Two-color, cytokeratin-labeled DNA flow cytometric analysis of 332 breast cancers: Lack of prognostic value with 12-year follow-up

A. R. Prasad, G. Divine, R. J. Zarbo

Research output: Contribution to journalArticlepeer-review

17 Scopus citations


Context. - DNA flow cytometry of breast cancer is a proposed tumor marker of prognostic significance that is of controversial clinical utility because of lack of standardization and confirmatory studies. Objective. - To evaluate the prognostic significance of the more informative technique of multiparametric 2-color DNA flow cytometry as recommended by the 1992 DNA Cytometry Consensus Conference. Design. - Three hundred thirty-two breast carcinomas with 7 to 12 years of follow-up were prospectively analyzed as fresh tumors that were mechanically dissociated into whole cell suspensions. These suspensions were dual fluorescence-labeled with propidium iodide (DNA) and antibodies to cytokeratin (epithelium) and leukocyte common antigen (internal leukocyte control) for gated analysis of subpopulations. Multicycle software with histogram-dependent algorithms employing background, aggregate, and debris correction were used in DNA and cell-cycle quantitation. Data were analyzed according to the DNA Flow Cytometry Consensus Conference recommendations. Results. - DNA ploidy and proliferation stratified into 3 categories were not predictive of overall or disease-free survival. Sixty-five percent of tumors were nondiploid, and 35.4% were diploid. Two hundred six tumors were able to be evaluated for synthesis-phase fraction (SPF) analysis, with 74 of 206 cases in the low range (<13.4%), 36.4% in the intermediate range (>13.5 to <25.4%), and 27.6% in the high SPF (>25.5%) category. Aneuploid tumors tended to have a higher SPF. Univariate survival analysis showed prognostic significance of the following: tumor size, stage, TNM components, vascular invasion, nuclear grade, and histologic grade. Only T classification, presence of positive axillary lymph nodes, and distant metastases were significant independent predictors of survival in multivariate Cox regression models. Age and hormone receptor status showed no prognostic significance. Synthesis-phase fraction was significantly correlated with tumor size, stage, T classification, nuclear and histologic grade, presence of estrogen or progesterone receptors, and axillary lymph node status. None of the histologic parameters showed any significant association with DNA aneuploidy, except for high nuclear and histologic grade and the absence of estrogen receptors. Conclusions. - Despite the use of state-of-the-art processing and flow cytometry analytic techniques, DNA ploidy and proliferation measurements were not predictive of survival in any stage of breast cancer. However, select histopathologic parameters and TNM stage were significant predictors of survival in univariate and multivariate analyses. We conclude that DNA ploidy and proliferation measurements do not provide significant prognostic information for clinicians to integrate into therapeutic decision making for patients with breast cancer.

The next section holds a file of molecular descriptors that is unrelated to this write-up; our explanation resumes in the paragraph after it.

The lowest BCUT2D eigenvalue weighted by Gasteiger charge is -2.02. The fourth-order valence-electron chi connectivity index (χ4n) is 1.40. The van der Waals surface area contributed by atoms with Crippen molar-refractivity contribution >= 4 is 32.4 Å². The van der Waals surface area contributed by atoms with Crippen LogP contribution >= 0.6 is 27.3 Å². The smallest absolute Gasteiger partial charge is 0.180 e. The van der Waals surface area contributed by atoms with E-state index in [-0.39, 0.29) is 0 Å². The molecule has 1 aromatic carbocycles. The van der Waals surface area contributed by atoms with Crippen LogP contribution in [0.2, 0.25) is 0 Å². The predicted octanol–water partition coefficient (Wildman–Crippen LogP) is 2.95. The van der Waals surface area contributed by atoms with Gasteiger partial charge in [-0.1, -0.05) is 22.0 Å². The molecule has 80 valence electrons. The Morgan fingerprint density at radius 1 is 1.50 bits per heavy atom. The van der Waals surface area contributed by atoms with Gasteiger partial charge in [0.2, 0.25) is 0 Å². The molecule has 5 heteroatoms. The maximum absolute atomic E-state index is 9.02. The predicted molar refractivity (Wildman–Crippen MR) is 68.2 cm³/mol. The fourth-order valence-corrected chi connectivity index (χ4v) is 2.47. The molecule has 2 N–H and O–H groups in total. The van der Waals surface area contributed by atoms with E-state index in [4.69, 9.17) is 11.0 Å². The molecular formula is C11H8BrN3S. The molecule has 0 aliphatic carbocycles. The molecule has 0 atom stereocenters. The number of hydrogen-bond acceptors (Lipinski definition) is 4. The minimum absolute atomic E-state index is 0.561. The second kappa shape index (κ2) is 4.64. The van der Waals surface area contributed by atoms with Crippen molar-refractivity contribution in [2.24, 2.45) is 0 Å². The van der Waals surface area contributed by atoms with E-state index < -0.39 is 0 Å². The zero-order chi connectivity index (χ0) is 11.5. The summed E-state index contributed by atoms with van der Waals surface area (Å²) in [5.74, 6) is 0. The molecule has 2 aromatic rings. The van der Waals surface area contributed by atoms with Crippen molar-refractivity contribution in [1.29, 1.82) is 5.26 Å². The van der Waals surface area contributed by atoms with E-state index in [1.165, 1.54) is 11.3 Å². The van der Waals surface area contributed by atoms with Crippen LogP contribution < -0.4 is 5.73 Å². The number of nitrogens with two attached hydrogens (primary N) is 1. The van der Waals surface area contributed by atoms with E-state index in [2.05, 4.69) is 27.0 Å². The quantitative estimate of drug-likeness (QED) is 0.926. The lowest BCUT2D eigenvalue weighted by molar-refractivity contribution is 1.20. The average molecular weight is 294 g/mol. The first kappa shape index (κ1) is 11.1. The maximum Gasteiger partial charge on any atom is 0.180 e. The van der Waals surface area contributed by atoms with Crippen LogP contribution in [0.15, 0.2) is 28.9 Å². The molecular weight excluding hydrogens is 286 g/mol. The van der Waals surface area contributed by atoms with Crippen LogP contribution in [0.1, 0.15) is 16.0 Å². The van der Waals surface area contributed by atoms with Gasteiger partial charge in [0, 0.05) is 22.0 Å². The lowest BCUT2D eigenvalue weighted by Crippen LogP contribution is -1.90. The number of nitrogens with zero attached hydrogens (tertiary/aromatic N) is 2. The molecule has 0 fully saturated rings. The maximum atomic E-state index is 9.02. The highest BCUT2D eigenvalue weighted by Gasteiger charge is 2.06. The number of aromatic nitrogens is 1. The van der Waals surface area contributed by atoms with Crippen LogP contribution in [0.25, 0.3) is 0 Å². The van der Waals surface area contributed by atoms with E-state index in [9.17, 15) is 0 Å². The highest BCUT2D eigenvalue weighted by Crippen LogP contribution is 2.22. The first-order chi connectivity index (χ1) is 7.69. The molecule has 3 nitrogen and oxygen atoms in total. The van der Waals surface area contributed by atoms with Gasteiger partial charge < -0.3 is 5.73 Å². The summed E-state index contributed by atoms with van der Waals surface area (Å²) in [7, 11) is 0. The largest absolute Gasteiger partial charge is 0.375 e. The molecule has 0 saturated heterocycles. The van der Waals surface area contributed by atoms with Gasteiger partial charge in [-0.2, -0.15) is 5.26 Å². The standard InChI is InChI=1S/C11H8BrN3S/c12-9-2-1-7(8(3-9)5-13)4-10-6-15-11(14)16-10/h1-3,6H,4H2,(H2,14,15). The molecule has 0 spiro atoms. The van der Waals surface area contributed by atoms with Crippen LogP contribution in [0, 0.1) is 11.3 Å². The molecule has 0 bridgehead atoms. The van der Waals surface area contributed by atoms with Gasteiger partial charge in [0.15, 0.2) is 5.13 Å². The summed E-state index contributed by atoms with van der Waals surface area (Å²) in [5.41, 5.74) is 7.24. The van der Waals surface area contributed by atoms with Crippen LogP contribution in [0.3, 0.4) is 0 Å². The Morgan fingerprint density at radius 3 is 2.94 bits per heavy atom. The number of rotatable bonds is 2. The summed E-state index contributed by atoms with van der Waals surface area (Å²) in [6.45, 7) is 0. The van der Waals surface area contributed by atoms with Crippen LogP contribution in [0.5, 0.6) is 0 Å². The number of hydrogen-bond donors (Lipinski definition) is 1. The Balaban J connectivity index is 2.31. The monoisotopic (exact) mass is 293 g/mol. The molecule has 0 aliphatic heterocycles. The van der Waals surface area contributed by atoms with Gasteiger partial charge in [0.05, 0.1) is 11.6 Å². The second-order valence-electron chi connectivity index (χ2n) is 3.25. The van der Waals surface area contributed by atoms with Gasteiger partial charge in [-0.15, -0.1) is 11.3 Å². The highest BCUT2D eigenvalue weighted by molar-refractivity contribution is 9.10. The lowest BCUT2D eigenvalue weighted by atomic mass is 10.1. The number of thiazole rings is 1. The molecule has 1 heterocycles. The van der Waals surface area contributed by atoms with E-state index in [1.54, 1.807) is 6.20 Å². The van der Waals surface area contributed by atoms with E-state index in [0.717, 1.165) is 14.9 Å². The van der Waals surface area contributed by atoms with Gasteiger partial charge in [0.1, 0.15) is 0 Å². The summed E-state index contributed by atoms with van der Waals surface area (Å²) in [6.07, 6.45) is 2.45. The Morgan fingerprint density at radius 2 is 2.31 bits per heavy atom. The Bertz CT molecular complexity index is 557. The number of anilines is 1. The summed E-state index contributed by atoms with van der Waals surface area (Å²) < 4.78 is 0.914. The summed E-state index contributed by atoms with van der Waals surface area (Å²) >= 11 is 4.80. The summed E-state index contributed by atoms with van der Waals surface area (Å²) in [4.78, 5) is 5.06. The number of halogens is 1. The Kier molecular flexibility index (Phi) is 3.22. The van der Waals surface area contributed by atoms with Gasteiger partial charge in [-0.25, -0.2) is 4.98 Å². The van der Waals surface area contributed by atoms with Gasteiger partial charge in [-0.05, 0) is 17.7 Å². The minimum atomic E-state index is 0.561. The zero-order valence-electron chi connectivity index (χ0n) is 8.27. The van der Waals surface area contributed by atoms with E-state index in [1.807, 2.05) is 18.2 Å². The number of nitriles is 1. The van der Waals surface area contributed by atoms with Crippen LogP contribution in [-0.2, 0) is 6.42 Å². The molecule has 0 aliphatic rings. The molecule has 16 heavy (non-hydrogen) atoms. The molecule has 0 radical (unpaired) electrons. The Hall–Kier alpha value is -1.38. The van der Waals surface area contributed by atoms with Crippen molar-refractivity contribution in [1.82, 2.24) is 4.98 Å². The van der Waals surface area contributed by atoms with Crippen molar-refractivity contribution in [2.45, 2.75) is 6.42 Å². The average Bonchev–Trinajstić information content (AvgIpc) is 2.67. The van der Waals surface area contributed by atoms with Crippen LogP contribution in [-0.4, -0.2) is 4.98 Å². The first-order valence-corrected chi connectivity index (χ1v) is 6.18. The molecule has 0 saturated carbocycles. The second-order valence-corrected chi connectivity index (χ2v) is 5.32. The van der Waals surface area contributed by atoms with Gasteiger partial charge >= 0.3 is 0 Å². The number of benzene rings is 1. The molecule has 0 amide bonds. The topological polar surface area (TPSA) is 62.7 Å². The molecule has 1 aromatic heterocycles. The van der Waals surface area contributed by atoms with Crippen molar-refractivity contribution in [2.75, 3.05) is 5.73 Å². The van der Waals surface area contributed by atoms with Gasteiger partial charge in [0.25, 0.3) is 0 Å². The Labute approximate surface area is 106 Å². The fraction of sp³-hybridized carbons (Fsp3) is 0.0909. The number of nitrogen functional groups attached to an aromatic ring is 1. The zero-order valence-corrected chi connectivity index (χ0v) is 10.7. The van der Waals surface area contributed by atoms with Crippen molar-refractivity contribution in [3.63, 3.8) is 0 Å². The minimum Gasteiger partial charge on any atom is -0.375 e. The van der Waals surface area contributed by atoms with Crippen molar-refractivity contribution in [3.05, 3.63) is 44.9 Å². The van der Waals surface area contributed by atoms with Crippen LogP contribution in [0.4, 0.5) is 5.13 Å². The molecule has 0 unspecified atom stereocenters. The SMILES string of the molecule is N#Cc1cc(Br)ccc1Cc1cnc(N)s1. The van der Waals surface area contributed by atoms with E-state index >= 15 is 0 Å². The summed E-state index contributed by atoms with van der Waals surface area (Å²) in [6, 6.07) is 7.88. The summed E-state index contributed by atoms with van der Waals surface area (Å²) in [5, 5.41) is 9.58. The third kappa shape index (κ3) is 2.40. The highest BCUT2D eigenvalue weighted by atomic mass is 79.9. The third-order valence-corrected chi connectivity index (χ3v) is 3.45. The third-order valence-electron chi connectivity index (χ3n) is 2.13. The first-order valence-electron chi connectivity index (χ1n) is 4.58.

Original languageEnglish (US)
Pages (from-to)364-374
Number of pages11
JournalArchives of Pathology and Laboratory Medicine
Issue number3
StatePublished - 2001

ASJC Scopus subject areas

  • Pathology and Forensic Medicine
  • Medical Laboratory Technology


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